As concern about getting the flu hits an all-time high, clean restrooms can help, finds Bradley

by Brianna Crandall — February 26, 2020 — This year, concern about contracting the flu (influenza) is rampant, according the annual Healthy Hand Washing Survey conducted by Bradley Corporation. The survey found that 60% of Americans are extremely or quite concerned about catching the flu, compared to just 32% who felt that way four years ago. Among all age groups, Millennials expressed the most trepidation about getting sick.

The survey also found that, in response to flu outbreaks, Americans become more conscientious about hand washing when they’re out and about. Nearly 80% say they wash their hands more frequently, more thoroughly or longer after using a public restroom — but other responses show that poor public restroom conditions may keep them from doing so.

The findings are part of the US-based restroom equipment manufacturer’s annual survey that queried 1,005 adults and youth throughout the United States about germs, the flu, colds and hand-washing habits. The respondents represented four generations — Generation Z, Millennials, Generation X and Baby Boomers.

With flu concerns prevalent, the national survey revealed that nearly two-thirds of Americans correctly believe that hand washing is more effective in removing germs than hand sanitizer — a fact supported by the Centers for Disease Control and Prevention (CDC).

According to Michael P. McCann, Ph.D., medical microbiologist and professor of biology, Saint Joseph’s University:

Thorough hand washing with soap and water remains the best way to reduce the spread of disease-causing microorganisms when caring for sick family members. Soap and water, used as per the evidence-based recommendations of the Centers for Disease Control and other government agencies, will help reduce the spread of flu and other illnesses in the home and workplace.

Germ avoidance

Overall, germ avoidance is top of mind, finds the report. At home, if someone is sick or if a cold or flu virus is going around, Americans kick into action: 65% wipe down bathroom and kitchen surfaces, and 47% wipe doorknobs and handles.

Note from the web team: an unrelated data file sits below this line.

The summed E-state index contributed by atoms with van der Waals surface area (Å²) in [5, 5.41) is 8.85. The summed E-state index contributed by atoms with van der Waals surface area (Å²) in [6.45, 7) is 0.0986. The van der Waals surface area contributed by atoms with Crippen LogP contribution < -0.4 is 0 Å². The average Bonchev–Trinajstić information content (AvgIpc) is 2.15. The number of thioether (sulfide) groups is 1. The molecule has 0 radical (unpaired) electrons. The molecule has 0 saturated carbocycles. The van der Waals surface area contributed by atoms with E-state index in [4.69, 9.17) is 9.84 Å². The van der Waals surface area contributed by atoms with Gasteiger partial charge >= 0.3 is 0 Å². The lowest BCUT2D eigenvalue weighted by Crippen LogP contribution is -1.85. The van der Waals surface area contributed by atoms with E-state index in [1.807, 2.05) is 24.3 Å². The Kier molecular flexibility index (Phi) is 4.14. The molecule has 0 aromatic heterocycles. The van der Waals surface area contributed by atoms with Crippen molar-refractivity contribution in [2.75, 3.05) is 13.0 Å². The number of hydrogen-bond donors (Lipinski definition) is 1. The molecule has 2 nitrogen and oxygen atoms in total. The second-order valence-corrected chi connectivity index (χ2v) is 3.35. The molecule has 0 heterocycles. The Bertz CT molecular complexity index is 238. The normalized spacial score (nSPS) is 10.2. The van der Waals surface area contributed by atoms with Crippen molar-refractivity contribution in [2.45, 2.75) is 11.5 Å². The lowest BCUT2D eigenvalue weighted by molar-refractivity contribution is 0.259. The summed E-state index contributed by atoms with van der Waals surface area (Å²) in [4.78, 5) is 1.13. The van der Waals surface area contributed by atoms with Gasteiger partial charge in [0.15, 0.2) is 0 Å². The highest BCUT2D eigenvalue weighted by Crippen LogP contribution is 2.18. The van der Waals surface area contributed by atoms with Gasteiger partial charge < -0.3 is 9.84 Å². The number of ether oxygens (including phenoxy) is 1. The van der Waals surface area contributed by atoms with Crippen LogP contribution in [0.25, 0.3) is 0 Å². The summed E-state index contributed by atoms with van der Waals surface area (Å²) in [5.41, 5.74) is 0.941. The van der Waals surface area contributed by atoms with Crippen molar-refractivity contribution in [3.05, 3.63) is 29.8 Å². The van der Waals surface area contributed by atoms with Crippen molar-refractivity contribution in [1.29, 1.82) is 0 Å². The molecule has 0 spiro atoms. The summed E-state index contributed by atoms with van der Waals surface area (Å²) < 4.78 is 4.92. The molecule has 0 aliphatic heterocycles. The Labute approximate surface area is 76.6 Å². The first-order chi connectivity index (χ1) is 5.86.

And, when they’re sick, respondents say they change the way they greet people: 54% wave hello, 48% avoid shaking hands, and 18% use a fist or elbow bump to avoid hand-to-hand contact.

In a public restroom, 93% of Americans try to avoid coming in contact with germs by employing evasive measures: 65% use a paper towel when touching door handles, faucets or toilet flushers and 44% operate the toilet flusher with their foot.

Jon Dommisse, director of Strategy and Corporate Development for Bradley Corp., pointed out:

Americans are increasingly employing defense mechanisms against sickness. During the cold and flu season — and year-round — everyday preventive measures like hand washing with soap and water can help stop germs in their tracks.

While 97% believe it’s important to wash up after using a public restroom, hand washing doesn’t happen all the time. Respondents said they washed their hands 86% of the time after using a public restroom. Gen Z was the least diligent, clocking in at a consistency rate of 82%. At the other end of the spectrum, Boomers were the most consistent since they lather up 91% of the time after using a public restroom.

Unfortunately, there is also a rinse-and-run phenomenon; 67% admit they’ve skipped the soap and simply rinsed their hands with water after using a public restroom. Of all the age groups, Gen X is mostly likely to short cut hand washing, with 73% admitting they’ve only rinsed their hands.

The importance of clean restrooms

The survey found that consumers value well-kept public restrooms; almost three out of four respondents make it a point to visit a business they know has nice restrooms, and 62% are even willing to spend more money to find one. Over half say they feel more positive about a business if they see a cleaning schedule posted.

Unfortunately, a record high number of respondents — 76% — report having a frustratingly bad public restroom encounter, such as:

  • Clogged/unflushed toilets (85%)
  • Empty/jammed toilet paper dispensers (83%)
  • Stall doors that don’t latch shut (78%)

Dommisse noted:

Poor conditions are the main culprit behind people skipping hand washing during a restroom visit. Lack of soap and/or paper towels and dirty and/or non-functioning sinks are the two most common reasons for not washing hands.

The 11th annual Healthy Hand Washing Survey by Bradley Corp. queried American adults and youth online December 11-16, 2019. Participants were from around the country, were 14 years and older, and were fairly evenly split between men and women (47% and 53%).

For more information about Bradley’s 2020 Healthy Hand Washing Survey, visit the company’s website. For over 95 years, Bradley has created advanced commercial washrooms, supplying multi-function hand washing and drying fixtures, accessories, partitions, solid plastic lockers, emergency safety fixtures and electric tankless heaters for commercial, institutional and industrial building markets worldwide.